When Linnaeus invented the binomial system of nomenclature, he gave the specific name 'officinalis' to plants (and sometimes animals) with an established medicinal, culinary, or other use. The word officinalis is derived from the Latin officina meaning a storeroom (of a monastery) for medicines and necessaries. It literally means 'of or belonging in an officina', and that it was officially recognised as a medicinal herb. It conjures up images of a storeroom where apothecaries and herbalists stored their herbs.
Galega officinalis is commonly known as Goat's Rue, Holy Hay, French Lilac, Cheese Rennet, Italian Fitch and Professor-Weed.
The most commonly used name ‘Goat's Rue’ is a reference to its use to encourage the milk flow of small animals, such as goats. Not to be semantically confused with Goat's-beard (a plant of similar name, but which belongs to the Daisy family).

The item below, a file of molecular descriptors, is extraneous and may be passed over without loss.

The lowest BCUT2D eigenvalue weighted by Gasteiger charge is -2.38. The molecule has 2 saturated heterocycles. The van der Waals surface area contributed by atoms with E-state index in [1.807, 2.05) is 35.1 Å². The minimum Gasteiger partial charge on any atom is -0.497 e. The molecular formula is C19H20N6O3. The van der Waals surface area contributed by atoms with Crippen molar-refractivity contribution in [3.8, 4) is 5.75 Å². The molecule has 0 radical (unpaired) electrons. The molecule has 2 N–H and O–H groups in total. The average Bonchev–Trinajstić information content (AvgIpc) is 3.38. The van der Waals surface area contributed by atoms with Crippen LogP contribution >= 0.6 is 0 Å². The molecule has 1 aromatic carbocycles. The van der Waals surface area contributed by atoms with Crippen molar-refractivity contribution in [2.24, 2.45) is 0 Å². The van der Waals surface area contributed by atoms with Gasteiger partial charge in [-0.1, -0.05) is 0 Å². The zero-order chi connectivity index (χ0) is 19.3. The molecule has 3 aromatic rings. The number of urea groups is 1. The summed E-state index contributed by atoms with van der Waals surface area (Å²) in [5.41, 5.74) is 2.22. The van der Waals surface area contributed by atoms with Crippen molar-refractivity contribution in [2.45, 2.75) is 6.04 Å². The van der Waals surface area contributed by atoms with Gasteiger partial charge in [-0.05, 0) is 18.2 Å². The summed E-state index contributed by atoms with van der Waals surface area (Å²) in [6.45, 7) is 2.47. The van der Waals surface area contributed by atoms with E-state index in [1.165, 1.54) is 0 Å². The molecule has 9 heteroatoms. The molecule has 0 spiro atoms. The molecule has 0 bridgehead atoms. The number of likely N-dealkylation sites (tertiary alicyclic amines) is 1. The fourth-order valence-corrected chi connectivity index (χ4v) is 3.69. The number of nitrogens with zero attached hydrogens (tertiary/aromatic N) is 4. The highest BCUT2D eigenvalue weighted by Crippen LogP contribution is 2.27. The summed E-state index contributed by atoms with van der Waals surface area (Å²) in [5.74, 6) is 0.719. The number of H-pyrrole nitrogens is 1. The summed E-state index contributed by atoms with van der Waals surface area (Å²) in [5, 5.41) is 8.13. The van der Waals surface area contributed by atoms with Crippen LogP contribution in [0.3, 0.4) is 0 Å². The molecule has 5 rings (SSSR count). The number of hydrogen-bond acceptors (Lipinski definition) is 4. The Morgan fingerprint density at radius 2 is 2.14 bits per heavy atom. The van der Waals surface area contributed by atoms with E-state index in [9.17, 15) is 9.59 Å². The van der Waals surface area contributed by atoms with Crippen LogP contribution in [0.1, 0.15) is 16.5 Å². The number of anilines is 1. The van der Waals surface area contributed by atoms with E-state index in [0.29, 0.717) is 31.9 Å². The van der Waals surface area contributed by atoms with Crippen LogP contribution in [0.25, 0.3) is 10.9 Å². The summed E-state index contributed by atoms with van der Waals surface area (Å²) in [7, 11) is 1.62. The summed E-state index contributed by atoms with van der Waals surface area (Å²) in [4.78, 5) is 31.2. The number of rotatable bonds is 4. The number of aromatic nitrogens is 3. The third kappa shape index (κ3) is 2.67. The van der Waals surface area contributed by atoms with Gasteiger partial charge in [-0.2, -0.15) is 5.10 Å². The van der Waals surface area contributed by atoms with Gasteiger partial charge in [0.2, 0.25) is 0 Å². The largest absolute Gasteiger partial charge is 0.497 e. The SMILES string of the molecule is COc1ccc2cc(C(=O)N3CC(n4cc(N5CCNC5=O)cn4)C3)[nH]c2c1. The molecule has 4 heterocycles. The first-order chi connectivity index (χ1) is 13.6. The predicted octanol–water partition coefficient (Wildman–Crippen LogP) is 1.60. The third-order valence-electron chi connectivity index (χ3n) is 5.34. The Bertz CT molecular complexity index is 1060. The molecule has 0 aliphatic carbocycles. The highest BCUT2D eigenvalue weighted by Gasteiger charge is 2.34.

The word 'fitch' is an ancient word, used in the Bible and denotes small species of the pea family. Modern English would use the word ‘vetches’.
The name ‘Cheese Rennet’ is given to this plant in many parts of England. The juice pressed from the green parts of the plant is used to clot milk during the process of cheese manufacture.
It should be noted that the common names of Goat's Rue and French Lilac are also used for other entirely different species. The name Goat's Rue is also given to Tephrosia virginiana, a wild plant that is native to Eastern and Central North America. While the name French Lilac also refers to the shrub Syringa vulgaris, a species of flowering plant in the olive family.
Galega bicolor is a synonym. The flowers range from pure white to a lilac hue.
- Additional Information
Average Seed Count 30 Seeds Seed Form Natural Common Name Goat's Rue Family Fabaceae Genus Galega Species officinalis Hardiness Hardy Perennial Flowers Spikes of blue flowers Natural Flower Time Summer through Autumn Height Up to 150cm (60in) Spread Up to 90cm (to 36inin). Position Full sun preferred